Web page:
Maybe you heard about the following art exhibits when they first opened with big splashes and a great deal of publicity. But they were scheduled to be here for weeks or months, so plenty of time. And then other things came along, and they slowly disappeared from front of mind.
But the clock is ticking for each of these three stellar, highly-regarded exhibits. Make plans to attend sooner than later—some may sell out before they close, and you’ll miss them altogether.
Matisse: Masterworks from the Baltimore Museum of Art is here only through May 18, so now is the time! This gorgeous exhibit has nearly 80 pieces by Henri Matisse, including drawings, prints, sculptures, and paintings. Getting to see Matisse’s striking use of color up close will definitely brighten your day.
You’ll also have the opportunity to see the ways in which Matisse overlapped some of his work, with recurring images of fruit and pewter vases in different still lives. There’s also a dated, chronological set of sketches he worked on for over a year before creating a painting, so you see the artist’s train of thought at work.
An equally worthy exhibit is over at the Walker Art Center: Hopper Drawing: A Painter’s Process, here through June 20. The work of Edward Hopper is illuminated through the process he went through to develop his paintings. What you see above is the beginning of what would eventually become this:
Many of the pieces in this exhibition have never been in public before, but were held by the artist’s widow, Josephine Hopper, before she bequeathed them to the Whitney Museum of American Art.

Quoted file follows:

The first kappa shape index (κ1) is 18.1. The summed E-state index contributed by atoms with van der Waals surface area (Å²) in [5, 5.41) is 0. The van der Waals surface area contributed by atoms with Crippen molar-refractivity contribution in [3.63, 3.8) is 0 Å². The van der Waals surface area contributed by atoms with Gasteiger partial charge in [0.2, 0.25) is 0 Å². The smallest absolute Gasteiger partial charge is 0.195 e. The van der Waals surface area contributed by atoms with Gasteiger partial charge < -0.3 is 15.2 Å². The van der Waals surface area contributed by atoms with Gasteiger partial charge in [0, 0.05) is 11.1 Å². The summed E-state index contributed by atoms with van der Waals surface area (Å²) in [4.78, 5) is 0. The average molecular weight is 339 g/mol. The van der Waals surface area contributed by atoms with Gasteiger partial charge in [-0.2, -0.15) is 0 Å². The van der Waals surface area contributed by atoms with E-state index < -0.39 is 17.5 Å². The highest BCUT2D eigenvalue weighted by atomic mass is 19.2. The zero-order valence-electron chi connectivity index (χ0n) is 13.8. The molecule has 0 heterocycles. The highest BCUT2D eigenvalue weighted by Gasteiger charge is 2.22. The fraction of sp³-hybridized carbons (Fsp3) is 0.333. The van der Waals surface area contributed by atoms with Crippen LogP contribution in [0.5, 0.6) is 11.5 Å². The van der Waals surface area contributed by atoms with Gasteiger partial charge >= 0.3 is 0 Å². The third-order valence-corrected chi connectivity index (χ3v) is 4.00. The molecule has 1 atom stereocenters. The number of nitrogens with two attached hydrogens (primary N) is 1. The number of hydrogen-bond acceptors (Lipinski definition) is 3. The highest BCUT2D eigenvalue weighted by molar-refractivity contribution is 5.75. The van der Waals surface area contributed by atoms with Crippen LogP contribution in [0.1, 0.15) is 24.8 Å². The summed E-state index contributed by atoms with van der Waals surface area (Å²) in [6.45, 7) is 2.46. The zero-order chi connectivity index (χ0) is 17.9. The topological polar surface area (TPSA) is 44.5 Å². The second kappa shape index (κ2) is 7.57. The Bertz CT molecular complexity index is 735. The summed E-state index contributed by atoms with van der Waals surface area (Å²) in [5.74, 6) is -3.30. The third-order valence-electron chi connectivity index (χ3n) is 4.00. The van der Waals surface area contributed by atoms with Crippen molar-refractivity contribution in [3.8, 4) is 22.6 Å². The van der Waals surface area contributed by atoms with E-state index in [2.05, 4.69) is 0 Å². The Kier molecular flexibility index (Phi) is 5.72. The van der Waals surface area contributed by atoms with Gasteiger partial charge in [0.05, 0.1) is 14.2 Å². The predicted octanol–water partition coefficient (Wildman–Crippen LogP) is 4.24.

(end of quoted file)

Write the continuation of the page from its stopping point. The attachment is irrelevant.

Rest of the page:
The Walker has some innovative programming occurring with this exhibit, including Old School Art School, in which part of the gallery has been transformed into an atelier, with paper, pencils, and objects to draw offered for visitors. On occasional Free Thursday Nights and some Saturdays, visiting artists will be on hand to teach in the Old School Art School (no additional charge).
Finally, available only through June 8 is the Audubon and the Art of Birds exhibit at the Bell Museum. Don’t miss this lovely display of the intricately detailed nature art by master John James Audubon. The exhibit looks at the way ornithological art has changed and developed from the days of the Renaissance to today. Along with Audubon’s meticulous work, there are works by different artists of the same bird, so you will see Carolina parakeets by three different artists.
These diverse exhibits only underscore what a fantastic arts community we have here. Don’t let the clock keep ticking—go see these exhibits today.
What else is happening in our state? Be sure to check out the 10 p.m. Sunday night WCCO newscasts, where you can learn more in the weekly segment, Finding Minnesota.